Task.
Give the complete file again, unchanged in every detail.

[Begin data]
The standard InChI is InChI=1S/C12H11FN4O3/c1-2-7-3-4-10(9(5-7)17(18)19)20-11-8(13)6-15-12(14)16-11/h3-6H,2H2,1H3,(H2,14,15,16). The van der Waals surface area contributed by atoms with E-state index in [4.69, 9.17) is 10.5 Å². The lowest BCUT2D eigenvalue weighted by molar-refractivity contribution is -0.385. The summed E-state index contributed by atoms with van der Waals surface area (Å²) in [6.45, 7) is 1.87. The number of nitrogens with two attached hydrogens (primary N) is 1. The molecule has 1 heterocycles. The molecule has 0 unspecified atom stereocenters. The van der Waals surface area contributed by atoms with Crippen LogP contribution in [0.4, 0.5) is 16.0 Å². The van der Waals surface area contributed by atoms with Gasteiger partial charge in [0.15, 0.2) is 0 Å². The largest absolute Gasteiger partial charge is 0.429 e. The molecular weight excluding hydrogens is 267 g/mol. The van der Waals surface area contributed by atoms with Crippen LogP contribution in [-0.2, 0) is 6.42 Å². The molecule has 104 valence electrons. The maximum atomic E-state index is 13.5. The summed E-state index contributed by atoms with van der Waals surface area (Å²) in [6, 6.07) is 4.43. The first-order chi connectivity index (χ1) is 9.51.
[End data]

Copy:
The standard InChI is InChI=1S/C12H11FN4O3/c1-2-7-3-4-10(9(5-7)17(18)19)20-11-8(13)6-15-12(14)16-11/h3-6H,2H2,1H3,(H2,14,15,16). The van der Waals surface area contributed by atoms with E-state index in [4.69, 9.17) is 10.5 Å². The lowest BCUT2D eigenvalue weighted by molar-refractivity contribution is -0.385. The summed E-state index contributed by atoms with van der Waals surface area (Å²) in [6.45, 7) is 1.87. The number of nitrogens with two attached hydrogens (primary N) is 1. The molecule has 1 heterocycles. The molecule has 0 unspecified atom stereocenters. The van der Waals surface area contributed by atoms with Crippen LogP contribution in [0.4, 0.5) is 16.0 Å². The van der Waals surface area contributed by atoms with Gasteiger partial charge in [0.15, 0.2) is 0 Å². The largest absolute Gasteiger partial charge is 0.429 e. The molecular weight excluding hydrogens is 267 g/mol. The van der Waals surface area contributed by atoms with Crippen LogP contribution in [-0.2, 0) is 6.42 Å². The molecule has 104 valence electrons. The maximum atomic E-state index is 13.5. The summed E-state index contributed by atoms with van der Waals surface area (Å²) in [6, 6.07) is 4.43. The first-order chi connectivity index (χ1) is 9.51.